By Rodney Ferguson, President and CEO, Winrock International
Mercy Dahn was 9 years old when she began working on her father’s rubber farm in Liberia. At first she dug holes and planted young trees, but as she grew older the tasks grew more difficult and dangerous. She worked with acid that irritated her skin, and carried heavy buckets of latex that leaked wastewater into her eyes. She never thought of stopping because her family needed help. Going to school was out of the question.
But Mercy’s life began to change two years ago, when she learned to grow and sell vegetables as a way to provide income for her family and go to school. “It is the economic hardship that caused my daughter to do the kind of work she did,” said Mercy’s father, who attended workshops that raised his awareness of child labor’s hazards. “But thank God it’s over.”
Now 17, Mercy is a peer mentor in her village. Her life improved in part thanks to a U. S. Department of Labor-funded ARCH program run by Winrock International that brought rubber companies, unions, farmers and communities together to create shared solutions to reducing child labor. Strange bedfellows? Perhaps. But combining forces has strengthened relationships between management and workers, and made child labor issues harder to ignore.
One hundred and sixty-eight million of the world’s children work at unsuitable tasks and unsuitable hours. Fueled by poverty, low wages, lack of decent jobs and limited access to school or vocational training, child labor denies kids an education and access to skills that would lead to better paying jobs in the future. It robs them of childhood, it’s self-perpetuating, and — worst of all — many of us enable it.
Child labor is no longer someone else’s problem. The complexities of modern production make it more likely that something we use or consume every day — from seafood and chocolate to the minerals used in phones and laptops — may be made, mined or harvested by a child. Which is why this year’s World Day Against Child Labor highlights supply chains. The gnarly nature of these chains — and the many links in them — should concern us all.
But if it took a global village to create this situation, a global village can also end it. At Winrock, we take a collaborative approach to eradicating child labor, addressing its economic, social and educational causes by engaging with governments and the private sector. Our private sector involvement is not just lip service; we work with companies from the inside, setting up mechanisms to monitor the presence of children in the workplace, incorporating child labor issues into company policies and more. We also know first-hand the willingness of governments to address child labor head on — not just because it damages the reputations of countries and companies who allow it, but because it’s the right thing to do.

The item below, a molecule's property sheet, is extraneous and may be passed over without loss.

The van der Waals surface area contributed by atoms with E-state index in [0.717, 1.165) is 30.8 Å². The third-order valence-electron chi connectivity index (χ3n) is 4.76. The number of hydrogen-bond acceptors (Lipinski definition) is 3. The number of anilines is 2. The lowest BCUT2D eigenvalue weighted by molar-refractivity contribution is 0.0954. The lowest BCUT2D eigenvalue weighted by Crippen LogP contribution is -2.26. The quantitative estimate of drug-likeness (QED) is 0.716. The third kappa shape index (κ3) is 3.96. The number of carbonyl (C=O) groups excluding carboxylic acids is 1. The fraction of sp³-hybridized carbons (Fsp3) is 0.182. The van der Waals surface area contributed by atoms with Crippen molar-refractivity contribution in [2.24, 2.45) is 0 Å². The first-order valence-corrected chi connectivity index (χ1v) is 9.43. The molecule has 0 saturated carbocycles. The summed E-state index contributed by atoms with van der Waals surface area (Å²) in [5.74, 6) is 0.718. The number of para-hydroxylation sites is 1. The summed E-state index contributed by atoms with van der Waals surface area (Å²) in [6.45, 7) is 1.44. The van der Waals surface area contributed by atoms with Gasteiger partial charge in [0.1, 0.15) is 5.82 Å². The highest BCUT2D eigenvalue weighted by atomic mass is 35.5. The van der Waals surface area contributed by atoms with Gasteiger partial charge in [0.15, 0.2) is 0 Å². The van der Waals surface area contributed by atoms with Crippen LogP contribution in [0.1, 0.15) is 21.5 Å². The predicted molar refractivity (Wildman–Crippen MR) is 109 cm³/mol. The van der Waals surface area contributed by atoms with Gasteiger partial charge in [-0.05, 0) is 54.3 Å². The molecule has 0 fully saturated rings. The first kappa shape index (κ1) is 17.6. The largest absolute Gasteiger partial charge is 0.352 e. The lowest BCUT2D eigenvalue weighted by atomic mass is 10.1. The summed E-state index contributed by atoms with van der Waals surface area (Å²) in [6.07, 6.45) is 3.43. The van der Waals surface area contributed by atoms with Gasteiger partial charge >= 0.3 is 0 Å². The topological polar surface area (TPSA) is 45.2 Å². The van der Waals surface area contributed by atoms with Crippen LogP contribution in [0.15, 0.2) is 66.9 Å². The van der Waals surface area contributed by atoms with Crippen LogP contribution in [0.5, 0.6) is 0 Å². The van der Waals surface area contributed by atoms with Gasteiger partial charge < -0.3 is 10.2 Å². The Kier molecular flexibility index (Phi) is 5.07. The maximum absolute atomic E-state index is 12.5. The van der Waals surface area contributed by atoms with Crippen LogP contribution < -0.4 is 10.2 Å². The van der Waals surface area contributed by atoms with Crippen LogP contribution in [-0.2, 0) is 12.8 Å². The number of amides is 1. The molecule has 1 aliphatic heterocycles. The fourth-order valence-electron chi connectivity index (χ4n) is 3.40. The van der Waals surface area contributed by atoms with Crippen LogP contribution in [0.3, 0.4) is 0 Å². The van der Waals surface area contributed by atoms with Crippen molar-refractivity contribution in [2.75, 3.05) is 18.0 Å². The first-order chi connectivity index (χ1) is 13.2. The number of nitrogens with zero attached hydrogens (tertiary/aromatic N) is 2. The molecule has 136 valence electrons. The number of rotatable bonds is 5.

The government of Rwanda, where we have a project called REACH-T, has made child labor an issue in its national development plans. There is legislation prohibiting child labor and new policy guidelines to withdraw all children from the workforce and give them a chance to go to school. Equally encouraging is how these new policies are being embraced by an unlikely alliance of employer’s organizations, trade unions, private sector agencies, civil society organizations and, of course, families and children themselves. With rising school enrollment rates, Rwanda is proving that solutions, like challenges, do not exist in isolation.
But Rwanda is not alone. In every country where we have projects striving to end child labor — Liberia, Rwanda, Tanzania, Ghana, Brazil, Malawi and Zambia — governments and private sector companies are part of the solution.
In our newest project, we’re helping 40 cocoa-growing communities in Ghana design and implement their own plans for raising awareness about child labor. The project will propel more than 2,800 children back to school and give 1,600 women household members with the tools to improve their livelihoods and increase income levels.
Although the Ghana MOCA-Youth project is just beginning, we’ve been involved in child labor eradication efforts in the cocoa sector since 2002, working from within the industry through the World Cocoa Foundation. And we applaud such private sector efforts as the fair-trade company Divine Chocolate and the 85,000 farmer members of the Kuapa Kokoo cooperative in Ghana who own it. The co-op has worked hard to eliminate child labor from its supply chains, and the commercial success it’s enjoyed is helping small villages build new schools.
Whether in the rubber farms of Liberia, the tea plantations of Rwanda or the cocoa-growing communities of Ghana, children fare best when adults work together to make change. It’s not just the best way; it may be the only way.